• The Jackson 5’s body of work for Motown is available on leading digital download and streaming services, including their twelve albums from Diana Ross Presents The Jackson 5 in 1969 to Moving Violation in 1975.  The same is true of Michael’s solo albums, from Got To Be There to Forever, Michael, and his music was also assembled into Hello World, a three-CD set in 2009 from Hip-O Select/Motown.  Previously unavailable material by the group was compiled into 2010’s Live At The Forum, a two-CD package of concert recordings from the early ’70s, and 2012’s Come And Get It: The Rare Pearls, a two-CD set of 1969-73 tracks.  The latter release included liner notes by its producer, the late Deke Richards, who had worked closely with the Jacksons at Motown.  The first time he saw the group, Richards wrote, “My jaw dropped to the floor.  I didn’t know how else to respond to seeing Frankie Lymon, James Brown and Jackie Wilson portrayed by the same little cat at the same time.”
  • The Jacksons’ history has been documented frequently, and most recently by storied movie director Spike Lee in his 2016 release, Michael Jackson’s Journey From Motown To Off The Wall.  Lee, who hosts an annual tribute to the singer in Brooklyn, New York, had directed an earlier film, Bad 25, an anatomy of that post-Motown Jackson solo album.  Lee’s new look at the Jacksons features members of the family – notably, parents Joe and Katherine, brothers Marlon and Jackie – and the Motown clan, including Berry Gordy, Suzanne de Passe and Stevie Wonder.  Quincy Jones, the late Maurice White, John Legend, Pharrell Williams, David Byrne and Greg Phillinganes are among the musicians interviewed, as is Universal Music A&R exec Harry Weinger, who has long supervised the Motown catalog.
  • This year, Tito Jackson has become the ninth and final Jackson sibling to reach the Billboard charts as a soloist. His track “Get It Baby,” featuring Big Daddy Kane, has enjoyed streaming and airplay action during the summer, prefacing his album Tito Time, scheduled for fall release. As a solo hitmaker, he follows in the footsteps of Michael, Jermaine, Jackie and Marlon, as well as Randy (who joined the Jacksons officially in 1976), Rebbie, LaToya and, of course, Janet. At Motown, Michael enjoyed three Top 10 pop hits from 1971-75, including the chart-topping “Ben,” and six Top 10 R&B successes. Jermaine claimed two Top 10 solo smashes while at Motown, including 1980’s “Let’s Get Serious.”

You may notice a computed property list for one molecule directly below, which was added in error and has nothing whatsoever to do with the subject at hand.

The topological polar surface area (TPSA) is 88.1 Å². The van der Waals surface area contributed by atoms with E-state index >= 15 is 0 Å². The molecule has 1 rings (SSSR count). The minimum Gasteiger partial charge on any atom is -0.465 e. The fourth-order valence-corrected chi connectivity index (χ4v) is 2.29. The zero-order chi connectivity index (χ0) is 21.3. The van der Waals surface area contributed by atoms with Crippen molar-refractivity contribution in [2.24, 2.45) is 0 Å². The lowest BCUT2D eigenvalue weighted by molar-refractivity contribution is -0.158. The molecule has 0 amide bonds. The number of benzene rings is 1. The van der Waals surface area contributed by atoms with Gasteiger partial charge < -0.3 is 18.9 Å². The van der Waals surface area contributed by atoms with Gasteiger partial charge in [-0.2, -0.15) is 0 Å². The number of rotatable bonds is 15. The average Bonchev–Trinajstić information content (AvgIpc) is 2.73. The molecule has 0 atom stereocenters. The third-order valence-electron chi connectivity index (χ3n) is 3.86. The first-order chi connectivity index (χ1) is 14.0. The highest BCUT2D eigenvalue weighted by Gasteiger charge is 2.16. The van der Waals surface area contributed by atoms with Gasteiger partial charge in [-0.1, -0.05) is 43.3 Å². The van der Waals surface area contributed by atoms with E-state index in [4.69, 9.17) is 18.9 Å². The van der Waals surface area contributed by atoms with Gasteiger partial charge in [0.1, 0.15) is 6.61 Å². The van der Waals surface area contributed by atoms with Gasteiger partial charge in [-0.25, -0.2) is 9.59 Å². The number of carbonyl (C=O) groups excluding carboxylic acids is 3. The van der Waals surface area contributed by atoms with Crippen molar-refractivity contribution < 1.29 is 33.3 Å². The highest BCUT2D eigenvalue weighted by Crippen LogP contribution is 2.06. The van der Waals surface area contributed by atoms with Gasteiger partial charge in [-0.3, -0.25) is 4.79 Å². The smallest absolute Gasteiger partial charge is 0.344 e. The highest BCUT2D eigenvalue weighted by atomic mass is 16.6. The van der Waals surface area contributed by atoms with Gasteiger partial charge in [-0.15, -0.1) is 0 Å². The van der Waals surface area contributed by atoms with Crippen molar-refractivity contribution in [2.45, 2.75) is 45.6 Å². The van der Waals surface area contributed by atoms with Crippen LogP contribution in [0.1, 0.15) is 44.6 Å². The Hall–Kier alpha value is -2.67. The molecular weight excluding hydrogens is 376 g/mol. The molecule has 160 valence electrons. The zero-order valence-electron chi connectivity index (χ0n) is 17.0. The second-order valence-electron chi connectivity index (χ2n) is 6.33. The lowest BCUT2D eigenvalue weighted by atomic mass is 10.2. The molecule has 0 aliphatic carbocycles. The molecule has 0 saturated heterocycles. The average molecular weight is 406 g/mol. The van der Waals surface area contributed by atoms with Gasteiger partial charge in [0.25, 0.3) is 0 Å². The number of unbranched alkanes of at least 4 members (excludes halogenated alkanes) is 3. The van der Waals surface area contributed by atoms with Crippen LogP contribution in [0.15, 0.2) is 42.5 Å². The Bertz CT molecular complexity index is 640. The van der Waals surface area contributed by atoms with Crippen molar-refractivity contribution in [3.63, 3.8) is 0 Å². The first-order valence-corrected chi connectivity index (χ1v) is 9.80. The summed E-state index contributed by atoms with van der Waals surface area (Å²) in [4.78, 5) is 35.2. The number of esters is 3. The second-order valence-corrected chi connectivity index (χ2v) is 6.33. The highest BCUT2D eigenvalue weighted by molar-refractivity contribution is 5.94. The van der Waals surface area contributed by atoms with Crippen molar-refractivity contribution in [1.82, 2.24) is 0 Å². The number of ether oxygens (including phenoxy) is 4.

• The Jackson 5 hits continue to be a fixture in popular music, via samples, remakes, movie and TV soundtracks and, of course, in episodes of American Idol, The X Factor and Glee.  “Never Can Say Goodbye” is one of the most popular; since the Jackson 5’s 1971 original, the song has returned to the charts in versions by Isaac Hayes, Gloria Gaynor and, from Britain, The Communards, and has been recorded by Vanessa Williams, Roland Kirk, Melba Moore, James Brown, Donnie Elbert, Andy Williams, Peter Nero and the California Raisins, among others.  The Jackson 5 track has been sampled by 50 Cent, Ghostface Killah, Raekwon, De La Soul, Blaq Poet and more.
  • The Jackson 5’s debut Motown single, “I Want You Back,” was No. 1 in the U.S. in January 1970, and a Top 10 hit twice in Britain:  once in 1970 and again in 1988 in a remixed version, while girl group Cleopatra took the song back to the U.K. Top 10 in 1998.  In 2001, “I Want You Back” was performed live by all five Jackson brothers during Michael Jackson’s 30th Anniversary Special, a pair of New York concerts at Madison Square Garden which were later adapted for broadcast by CBS-TV.  That event saw Michael reunited with his brothers on stage for the first time since 1984.


“All the right clues were there – their professionalism, their discipline, their talent.  And something that Michael had, an unknown quality that I didn’t completely understand but I knew was special.  Somehow even at that first meeting, he let me know of his hunger to learn, and how willing he was to work as hard as necessary to be great, to go to the top.”


“My brothers and I – our whole family – were very proud.  We had created a new sound for a new decade.  It was the first time in recording history that a bunch of kids had made so many hit records.”


Michael Jackson and The Jackson 5 are Motown artists of the month, so check out the Motown room on the store or click here for some great discounts on his incredible albums.